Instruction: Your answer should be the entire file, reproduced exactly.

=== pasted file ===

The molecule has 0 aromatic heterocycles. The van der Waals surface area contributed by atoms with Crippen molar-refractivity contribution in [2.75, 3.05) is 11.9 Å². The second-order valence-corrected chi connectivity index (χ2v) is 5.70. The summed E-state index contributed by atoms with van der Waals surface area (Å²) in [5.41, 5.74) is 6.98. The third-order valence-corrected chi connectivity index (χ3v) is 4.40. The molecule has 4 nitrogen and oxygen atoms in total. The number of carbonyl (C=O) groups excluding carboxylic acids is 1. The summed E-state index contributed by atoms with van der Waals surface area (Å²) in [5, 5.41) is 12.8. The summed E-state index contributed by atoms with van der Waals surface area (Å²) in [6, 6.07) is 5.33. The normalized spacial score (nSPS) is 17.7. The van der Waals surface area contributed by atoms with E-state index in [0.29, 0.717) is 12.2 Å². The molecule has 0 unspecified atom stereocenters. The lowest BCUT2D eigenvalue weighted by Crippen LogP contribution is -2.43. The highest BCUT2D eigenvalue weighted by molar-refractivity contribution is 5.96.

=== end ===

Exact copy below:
The molecule has 0 aromatic heterocycles. The van der Waals surface area contributed by atoms with Crippen molar-refractivity contribution in [2.75, 3.05) is 11.9 Å². The second-order valence-corrected chi connectivity index (χ2v) is 5.70. The summed E-state index contributed by atoms with van der Waals surface area (Å²) in [5.41, 5.74) is 6.98. The third-order valence-corrected chi connectivity index (χ3v) is 4.40. The molecule has 4 nitrogen and oxygen atoms in total. The number of carbonyl (C=O) groups excluding carboxylic acids is 1. The summed E-state index contributed by atoms with van der Waals surface area (Å²) in [5, 5.41) is 12.8. The summed E-state index contributed by atoms with van der Waals surface area (Å²) in [6, 6.07) is 5.33. The normalized spacial score (nSPS) is 17.7. The van der Waals surface area contributed by atoms with E-state index in [0.29, 0.717) is 12.2 Å². The molecule has 0 unspecified atom stereocenters. The lowest BCUT2D eigenvalue weighted by Crippen LogP contribution is -2.43. The highest BCUT2D eigenvalue weighted by molar-refractivity contribution is 5.96.